Last week’s IHRSA conference in San Diego was a great experience for industry newcomers and veterans alike. Malcolm Gladwell, best-selling author and staff writer for The New Yorker Magazine, delivered an outstanding keynote address that addressed some burning questions that many in our industry have asked over the past decade: If the majority of people recognize the powerful benefits of exercise, why are inactivity rates and obesity at an all-time high? What will it take to reach what Gladwell calls the “tipping point”, or “level at which the momentum for change becomes unstoppable”? There must be a better way for us, as fitness and wellness professionals, to reach out to inactive populations.
If most people believe that exercise can improve both mental and physical health, why is the call to action being ignored? Where is the disconnect? If you understand the theory behind stages of change, it is easy to see why there is not a simple answer. What propels someone from “could” to “should” to “will” is very personal. Both internal and external circumstances can act on individuals to precipitate change. Triggers can include changes to the following dynamics:
1) Relevance. Unfortunately, it often takes a personal health crisis for individuals to prioritize changes to lifestyle behaviors. A medical emergency or a diagnosed illness can make change urgent.
2) Pleasure vs. pain. The acute discomfort in creating lifestyle change can trump the anticipation of longer-term benefits, which typically take time to realize. Sometimes bumping up against an emotional marker—perhaps reaching a new high on the bathroom scale or having someone make a comment that really hits home—makes the prospect of NOT changing even more unbearable than the difficulty of change.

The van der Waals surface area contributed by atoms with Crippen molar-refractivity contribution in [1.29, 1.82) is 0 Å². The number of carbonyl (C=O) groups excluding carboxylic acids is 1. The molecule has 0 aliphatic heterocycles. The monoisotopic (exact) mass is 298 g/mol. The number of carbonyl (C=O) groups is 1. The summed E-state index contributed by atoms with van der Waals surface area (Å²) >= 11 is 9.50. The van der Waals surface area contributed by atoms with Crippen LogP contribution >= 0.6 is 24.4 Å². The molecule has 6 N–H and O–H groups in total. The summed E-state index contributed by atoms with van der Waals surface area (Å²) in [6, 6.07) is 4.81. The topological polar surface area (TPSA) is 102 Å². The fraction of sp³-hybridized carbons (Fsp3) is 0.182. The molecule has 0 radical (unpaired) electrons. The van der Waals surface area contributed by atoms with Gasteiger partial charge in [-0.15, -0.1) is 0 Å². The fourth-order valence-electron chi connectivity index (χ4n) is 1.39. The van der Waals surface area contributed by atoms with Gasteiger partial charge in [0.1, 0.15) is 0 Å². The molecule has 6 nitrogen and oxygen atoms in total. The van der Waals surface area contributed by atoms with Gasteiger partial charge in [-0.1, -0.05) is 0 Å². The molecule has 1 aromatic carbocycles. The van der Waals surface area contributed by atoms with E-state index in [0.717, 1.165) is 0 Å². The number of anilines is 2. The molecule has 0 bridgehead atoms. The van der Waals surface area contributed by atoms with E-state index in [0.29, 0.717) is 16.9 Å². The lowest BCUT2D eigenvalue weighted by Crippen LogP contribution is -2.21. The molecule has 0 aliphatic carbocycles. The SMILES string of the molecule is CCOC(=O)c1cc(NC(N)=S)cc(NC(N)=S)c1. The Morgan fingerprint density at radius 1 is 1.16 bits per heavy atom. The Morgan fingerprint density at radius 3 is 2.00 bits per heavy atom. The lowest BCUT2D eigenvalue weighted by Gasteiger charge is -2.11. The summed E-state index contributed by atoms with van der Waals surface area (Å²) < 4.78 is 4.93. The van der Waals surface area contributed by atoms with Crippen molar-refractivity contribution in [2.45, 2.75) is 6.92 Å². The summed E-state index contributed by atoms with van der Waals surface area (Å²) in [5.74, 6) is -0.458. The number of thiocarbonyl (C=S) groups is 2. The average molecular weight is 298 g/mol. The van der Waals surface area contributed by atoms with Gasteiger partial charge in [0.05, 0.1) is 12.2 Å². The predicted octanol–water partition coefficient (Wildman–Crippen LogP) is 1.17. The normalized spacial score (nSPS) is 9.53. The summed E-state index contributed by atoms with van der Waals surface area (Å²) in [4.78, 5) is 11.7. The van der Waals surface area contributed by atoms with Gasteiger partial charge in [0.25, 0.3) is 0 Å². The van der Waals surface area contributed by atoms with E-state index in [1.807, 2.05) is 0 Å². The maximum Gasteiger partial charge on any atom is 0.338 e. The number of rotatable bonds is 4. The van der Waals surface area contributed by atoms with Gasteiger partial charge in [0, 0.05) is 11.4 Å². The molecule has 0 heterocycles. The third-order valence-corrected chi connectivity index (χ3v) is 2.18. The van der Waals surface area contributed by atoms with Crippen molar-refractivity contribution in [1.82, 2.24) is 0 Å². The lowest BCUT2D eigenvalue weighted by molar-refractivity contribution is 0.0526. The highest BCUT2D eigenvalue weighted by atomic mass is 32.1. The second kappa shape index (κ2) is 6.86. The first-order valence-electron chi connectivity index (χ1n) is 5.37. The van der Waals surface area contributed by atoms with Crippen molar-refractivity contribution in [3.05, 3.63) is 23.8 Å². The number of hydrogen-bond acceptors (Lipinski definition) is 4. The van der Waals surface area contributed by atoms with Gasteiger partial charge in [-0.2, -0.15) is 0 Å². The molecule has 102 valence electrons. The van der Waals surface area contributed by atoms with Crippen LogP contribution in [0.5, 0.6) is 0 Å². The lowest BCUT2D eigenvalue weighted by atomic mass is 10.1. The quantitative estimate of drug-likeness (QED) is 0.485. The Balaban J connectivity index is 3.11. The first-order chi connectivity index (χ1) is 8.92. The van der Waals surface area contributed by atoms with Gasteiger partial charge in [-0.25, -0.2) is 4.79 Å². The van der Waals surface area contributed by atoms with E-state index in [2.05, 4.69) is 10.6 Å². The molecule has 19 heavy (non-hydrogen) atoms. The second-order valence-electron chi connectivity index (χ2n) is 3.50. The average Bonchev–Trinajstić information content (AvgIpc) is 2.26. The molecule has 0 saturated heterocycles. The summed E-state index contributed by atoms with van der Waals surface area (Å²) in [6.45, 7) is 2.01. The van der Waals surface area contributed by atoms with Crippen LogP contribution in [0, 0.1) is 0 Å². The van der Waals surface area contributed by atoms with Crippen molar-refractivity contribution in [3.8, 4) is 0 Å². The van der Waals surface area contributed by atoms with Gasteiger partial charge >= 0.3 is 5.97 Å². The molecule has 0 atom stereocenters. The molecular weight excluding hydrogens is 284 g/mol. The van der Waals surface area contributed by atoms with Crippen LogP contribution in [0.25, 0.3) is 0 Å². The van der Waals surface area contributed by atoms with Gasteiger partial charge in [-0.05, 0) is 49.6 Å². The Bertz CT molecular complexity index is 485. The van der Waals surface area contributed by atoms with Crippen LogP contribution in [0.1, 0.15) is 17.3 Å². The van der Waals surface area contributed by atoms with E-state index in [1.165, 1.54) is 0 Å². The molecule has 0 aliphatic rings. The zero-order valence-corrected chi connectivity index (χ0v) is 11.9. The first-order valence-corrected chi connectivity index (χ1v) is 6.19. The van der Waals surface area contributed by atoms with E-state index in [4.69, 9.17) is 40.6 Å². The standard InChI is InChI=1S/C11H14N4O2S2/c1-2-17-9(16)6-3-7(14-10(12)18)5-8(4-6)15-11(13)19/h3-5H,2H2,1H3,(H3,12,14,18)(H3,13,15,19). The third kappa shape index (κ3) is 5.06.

3) Accessibility. If you think of points 1 & 2 above as “mental proximity”, accessibility is the actual availability of tools for change. These tools might include access to experts, programs, health clubs—any entity that is a vehicle for the desired change. Will simply having improved access to resources make people desire to change? Probably not, because unless the underlying readiness to change is there, it will not be a lasting endeavor. But, notwithstanding, accessibility is a critical factor for success, and our industry should be focused on improving outreach strategies.
Finding logical access points for individuals interested in change is where fitness and wellness professionals can start a fitness revolution. Throwing open the gym doors is not enough. We need to actively seek opportunities outside of our club’s four walls and build relationships in our communities so that we can influence individuals contemplating change, as well as those who are ready to act. Corporate wellness and medical fitness are prospective areas of growth for our industry. Last week at IHRSA, I spoke on corporate wellness and a few of my colleagues spoke on medical fitness. Next blog, I’ll recap our session highlights with some suggested resources and strategies.